The sister wives in this book seem pretty well-behaved. Not much backstabbing, I guess enough terrible things are happening without the added element of not being able to find a friend to share your woes. Each of the wives has a wifely function which fits with their personalities so there isn’t much clashing. In fact, the girls seem to wear the pants in the relationship and often bully Linden into giving them more rights. Good for you, girls. Except these rights are pathetically small and the real person they should be convincing is Dr. Vaughn. If Housemaster Vaughn wasn’t around, though, Linden would probably be reduced to a tearful mess (he seems like a bleeding heart type) whereby the clever girls would run the household and turn it into a sting operation to free other young girls from the grips of the kidnapping Gatherers. But, Housemaster Vaughn is around, unfortunately, and he’s much too sinister and clever to be subverted that easily. Besides not all the wives believe he’s just messing around, wasting time with corpses in the basement. Some of the girls think he’s actually working on finding the antidote and that it will happen in their lifetime. That hope, that dream of an antidote, keeps some of the girls docile, anyway.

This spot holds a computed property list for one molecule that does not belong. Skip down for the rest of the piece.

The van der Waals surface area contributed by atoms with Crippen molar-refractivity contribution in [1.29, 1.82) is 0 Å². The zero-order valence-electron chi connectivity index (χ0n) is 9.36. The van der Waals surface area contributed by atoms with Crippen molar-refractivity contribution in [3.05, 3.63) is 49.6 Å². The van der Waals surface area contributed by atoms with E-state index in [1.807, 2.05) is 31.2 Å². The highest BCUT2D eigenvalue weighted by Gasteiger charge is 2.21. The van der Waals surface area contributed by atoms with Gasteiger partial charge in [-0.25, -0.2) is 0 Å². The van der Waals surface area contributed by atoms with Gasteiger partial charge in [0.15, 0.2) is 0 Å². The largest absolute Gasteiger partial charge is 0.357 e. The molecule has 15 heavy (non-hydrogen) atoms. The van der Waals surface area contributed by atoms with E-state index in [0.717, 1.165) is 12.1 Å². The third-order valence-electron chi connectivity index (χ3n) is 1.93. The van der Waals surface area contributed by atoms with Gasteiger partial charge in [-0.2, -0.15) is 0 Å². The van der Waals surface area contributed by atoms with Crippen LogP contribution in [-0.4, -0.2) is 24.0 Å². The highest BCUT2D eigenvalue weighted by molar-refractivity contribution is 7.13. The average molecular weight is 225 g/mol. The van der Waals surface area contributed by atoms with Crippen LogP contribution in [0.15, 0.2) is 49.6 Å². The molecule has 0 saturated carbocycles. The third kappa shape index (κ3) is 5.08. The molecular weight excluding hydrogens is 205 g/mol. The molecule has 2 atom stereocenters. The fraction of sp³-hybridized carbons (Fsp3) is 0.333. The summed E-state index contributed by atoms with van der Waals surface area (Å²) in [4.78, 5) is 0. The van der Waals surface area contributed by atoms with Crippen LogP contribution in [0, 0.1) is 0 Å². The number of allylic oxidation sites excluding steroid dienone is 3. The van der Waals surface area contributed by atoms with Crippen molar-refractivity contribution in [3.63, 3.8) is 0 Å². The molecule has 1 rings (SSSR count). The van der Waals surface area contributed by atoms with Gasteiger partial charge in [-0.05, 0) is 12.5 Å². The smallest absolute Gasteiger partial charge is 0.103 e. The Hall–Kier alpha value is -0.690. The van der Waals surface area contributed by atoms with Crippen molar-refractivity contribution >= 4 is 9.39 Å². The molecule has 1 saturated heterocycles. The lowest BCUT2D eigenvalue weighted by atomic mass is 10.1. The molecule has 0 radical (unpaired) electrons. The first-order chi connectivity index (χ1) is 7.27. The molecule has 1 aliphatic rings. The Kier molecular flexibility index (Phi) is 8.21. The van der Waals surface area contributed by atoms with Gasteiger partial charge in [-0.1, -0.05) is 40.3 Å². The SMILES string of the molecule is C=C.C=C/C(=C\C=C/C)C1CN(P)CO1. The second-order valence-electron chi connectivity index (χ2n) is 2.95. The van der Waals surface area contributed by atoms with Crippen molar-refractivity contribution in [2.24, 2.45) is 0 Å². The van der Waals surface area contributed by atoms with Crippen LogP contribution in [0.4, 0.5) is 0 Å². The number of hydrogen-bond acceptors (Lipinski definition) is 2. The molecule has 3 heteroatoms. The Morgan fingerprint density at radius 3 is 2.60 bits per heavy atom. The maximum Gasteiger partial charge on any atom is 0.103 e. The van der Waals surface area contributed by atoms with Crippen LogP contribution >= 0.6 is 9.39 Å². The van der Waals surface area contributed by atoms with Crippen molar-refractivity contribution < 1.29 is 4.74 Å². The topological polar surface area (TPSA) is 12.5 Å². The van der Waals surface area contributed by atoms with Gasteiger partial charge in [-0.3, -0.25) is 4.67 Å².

Overall, the book is a slow dreamer’s glide down a darkly lit hallway full of doors leading to things you half want but know can never be real. You get the pretty dresses, the warm bubble baths, the illusion of wealth and splendour and, if you wish it, you could be the princess of a fairytale. But that’s not what Rhine wants, foolish girl. She wants the yucky, cold, half-starving life she had before, where her and her brother had to watch each other’s backs all day for hungry desperate children with lock-picking skills. She wants to dip her feet into the toxic ocean and catch mutated fish. Half of me wonders if she’d be so absolutely needing to escape if she never had a brother to escape to and if she never found out what Housemaster Vaughn is really capable of doing.
Anyway, I finished this book and the cliffhanger wasn’t bad at all. So, I know there is a second one coming out in 2012 called Fever, I believe. In total there are 3 books since it is called the Chemical Garden Trilogy…
Rating: 4 June beans left
For a while we say nothing. I listen to the rhythm of his breaths, and ignore the nearly imperceptible flutter in my chest brought on by his presence. The back of his hand just barely brushes mine. An orange blossom falls over us on a perfect diagonal.
“I’m dreading fall. It is a terrifying season,” he says finally. “Everything shriveling up and dying.”
I don’t know how to answer. Fall has always been my favorite season. The time when everything bursts with its last beauty, as if nature had been saving up all year for the grand finale. I’ve never thought to be frightened of it. My greatest fear is another year of my life passing by while I’m so far from home.